Tuesday, July 03, 2007

Fathers' Day weekend with The Claire Lynch Band

Now that we're in high season, not a weekend goes by when dedicated festival-goers don't have to make tough choices. For bluegrass and roots music fans in California, the recent Fathers Day weekend presented such a dilemma.

There were at least three significant festivals that bluegrassers had to choose among: the California Bluegrass Association's Fathers Day Festival in Grass Valley CA, Live Oak Music Festival near Santa Barbara and the Huck Finn Bluegrass Festival in Victorville in the Mojave Desert.

To ease matters somewhat, the organizers of Grass Valley and Huck Finn seemed to have collaborated on scheduling headliners, and quite a few including Rhonda Vincent and Del McCoury appeared at both events. One performer, Claire Lynch and her band, appeared at all three.

To get a feel for the life of a touring musician during festival season, I took in parts of two of the festivals, spending Thursday night and part of Friday at Grass Valley and Saturday night and Sunday at Live Oak--plus putting in nearly 500 miles on the road in between. California is a big state.

[Photo: Claire Lynch and Missy Raines]

Before hitting the road on Friday, I caught a Greencards set and did an interview with Kym Warner and Eamon McLoughlin, and then took a front row seat for Claire Lynch. I had never really paid close attention to her act before and was more than impressed.

What everyone knows is that she possesses a soaring soprano voice that is often compared to Alison Krauss and Emmylou Harris. What I didn't expect was her eclectic song selection that included some hardcore bluegrass but also extended into western swing and folk styles. Her guitarist Jim Hurst demonstrated why he is a multiple IBMA guitarist of the year honoree. Another IBMA winner, Missy Raines, laid down the bass lines, while new band member Jason Thomas impressed on mandolin and fiddle. No doubt this is a hot band.

Lynch mentioned to the audience that she was headed off to two more California festivals and invited folks to come along. I don't think anybody did other than me.

While I drove, Lynch's band flew from Sacramento to LA and rented a van for the drive to Santa Barbara (and later Saturday night to Victorville). I had arranged with Claire a time for an interview before her Live Oak show, but by the time I arrived and got myself set up time was short and she was enjoying a pre-set backstage massage.

So I got to see another, much longer performance before finally catching up with her afterwards. I heard a couple of the same songs but lots of different material including a bit of cajun, a gospel number, a song by Pierce Pettis and one from the Delmore Brothers. Among her own songs, I especially liked the innocence of young love in "Hickory Ridge" and her bluegrass chart-topping "Train Long Gone." After a 90-minute show, she encored with a rousing, improvisational take on "Wabash Cannonball."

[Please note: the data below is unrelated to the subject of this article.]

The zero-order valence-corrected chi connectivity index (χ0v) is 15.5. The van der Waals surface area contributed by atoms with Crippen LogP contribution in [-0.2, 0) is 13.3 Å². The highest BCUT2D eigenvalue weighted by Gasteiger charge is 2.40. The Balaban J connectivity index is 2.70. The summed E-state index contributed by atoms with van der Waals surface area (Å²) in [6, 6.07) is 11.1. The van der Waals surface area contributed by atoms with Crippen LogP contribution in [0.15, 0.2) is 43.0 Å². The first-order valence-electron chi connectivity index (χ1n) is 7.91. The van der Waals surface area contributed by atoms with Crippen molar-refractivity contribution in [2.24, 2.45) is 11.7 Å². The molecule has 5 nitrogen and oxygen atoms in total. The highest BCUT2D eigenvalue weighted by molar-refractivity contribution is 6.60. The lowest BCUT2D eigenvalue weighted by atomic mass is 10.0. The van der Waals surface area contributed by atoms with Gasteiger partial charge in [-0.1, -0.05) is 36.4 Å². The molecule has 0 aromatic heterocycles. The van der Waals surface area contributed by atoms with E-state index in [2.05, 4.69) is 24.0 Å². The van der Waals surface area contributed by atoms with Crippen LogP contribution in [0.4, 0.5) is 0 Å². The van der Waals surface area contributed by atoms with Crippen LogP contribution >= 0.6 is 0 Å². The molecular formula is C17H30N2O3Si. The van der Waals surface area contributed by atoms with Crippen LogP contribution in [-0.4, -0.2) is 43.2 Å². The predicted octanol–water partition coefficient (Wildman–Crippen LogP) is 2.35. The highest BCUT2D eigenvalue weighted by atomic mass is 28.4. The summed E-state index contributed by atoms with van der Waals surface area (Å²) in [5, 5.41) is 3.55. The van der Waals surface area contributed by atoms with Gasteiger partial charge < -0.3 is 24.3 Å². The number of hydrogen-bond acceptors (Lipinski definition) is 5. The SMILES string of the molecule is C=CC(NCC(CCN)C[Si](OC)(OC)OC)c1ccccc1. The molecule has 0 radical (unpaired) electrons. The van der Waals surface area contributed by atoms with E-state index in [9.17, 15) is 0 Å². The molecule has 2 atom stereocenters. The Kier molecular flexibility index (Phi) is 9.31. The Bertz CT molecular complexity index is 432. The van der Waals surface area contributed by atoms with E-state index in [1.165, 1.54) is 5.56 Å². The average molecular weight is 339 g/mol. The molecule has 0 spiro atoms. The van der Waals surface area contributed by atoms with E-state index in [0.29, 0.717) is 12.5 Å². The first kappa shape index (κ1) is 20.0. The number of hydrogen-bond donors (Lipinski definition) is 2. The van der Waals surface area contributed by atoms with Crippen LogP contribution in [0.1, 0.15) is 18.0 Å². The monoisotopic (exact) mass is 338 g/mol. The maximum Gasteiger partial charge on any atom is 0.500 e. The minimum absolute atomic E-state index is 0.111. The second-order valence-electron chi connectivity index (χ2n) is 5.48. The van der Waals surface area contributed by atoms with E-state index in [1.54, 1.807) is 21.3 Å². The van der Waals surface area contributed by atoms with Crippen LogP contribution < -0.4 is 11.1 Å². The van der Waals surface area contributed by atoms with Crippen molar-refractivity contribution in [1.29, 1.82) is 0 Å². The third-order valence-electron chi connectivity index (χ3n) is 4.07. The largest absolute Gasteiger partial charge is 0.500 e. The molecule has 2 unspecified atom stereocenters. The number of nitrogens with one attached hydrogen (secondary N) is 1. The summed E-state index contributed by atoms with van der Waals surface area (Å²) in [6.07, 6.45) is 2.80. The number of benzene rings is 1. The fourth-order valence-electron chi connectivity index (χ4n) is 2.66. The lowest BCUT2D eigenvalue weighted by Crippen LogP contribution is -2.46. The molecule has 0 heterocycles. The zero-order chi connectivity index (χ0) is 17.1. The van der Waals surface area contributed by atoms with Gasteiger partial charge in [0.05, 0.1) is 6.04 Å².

Afterwards I found her shopping in the hippie-ish craft stalls along the festival midway. I watched her try on and then buy a caped red dress that looked more California than Alabama. She told me later that she had a photo shoot for a future album scheduled for later in the week, and that she bought the dress to wear for that.

When we finally got to sit down for a chat in a backstage dressing room, I found her charming but not as purely down-home Alabama as I expected. It turns out that she lived her childhood in upstate New York, and arrived in Alabama only when her computer-programming father took a job at NASA's Huntsville Space Center.

Growing up, she was more likely to be listening to Joni Mitchell than Bill Monroe, which explains her continuing taste for folk. She didn't plan to become a professional until she married a musician, and his bandmates heard her singing around a festival campsite.

So she joined up with husband Jim Lynch in Hickory Wind, and later that band transformed into the fondly remembered Front Porch String Band, which also included Hurst and Raines. Then after seven years and with a marriage on the rocks, she dropped out of the business and went home to Alabama.

In the end, she couldn't save the marriage, but maybe she gained some wisdom that has served her well as a songwriter. After five more years, in 2005 she got the band back together and has since taken the bluegrass world by storm. Her New Day album with The Claire Lynch Band was one of the top-selling bluegrass records of 2006.

I asked Lynch about her feat of performing on three consecutive days at three different festivals. She said she was accustomed to the bluegrass scene, and felt much at home at events like Grass Valley, but that she was especially excited to play a more eclectic festival like Live Oak.

"I like reaching out to other audiences, and these folks really seemed to appreciate our music," she said. "Also, the organizers here really take care of the artists."

It all sounds a little California, but clearly this is one Alabama girl who appreciates a skillful massage, a flowing red gown and an audience that was more Grateful Dead than Flatt & Scruggs.

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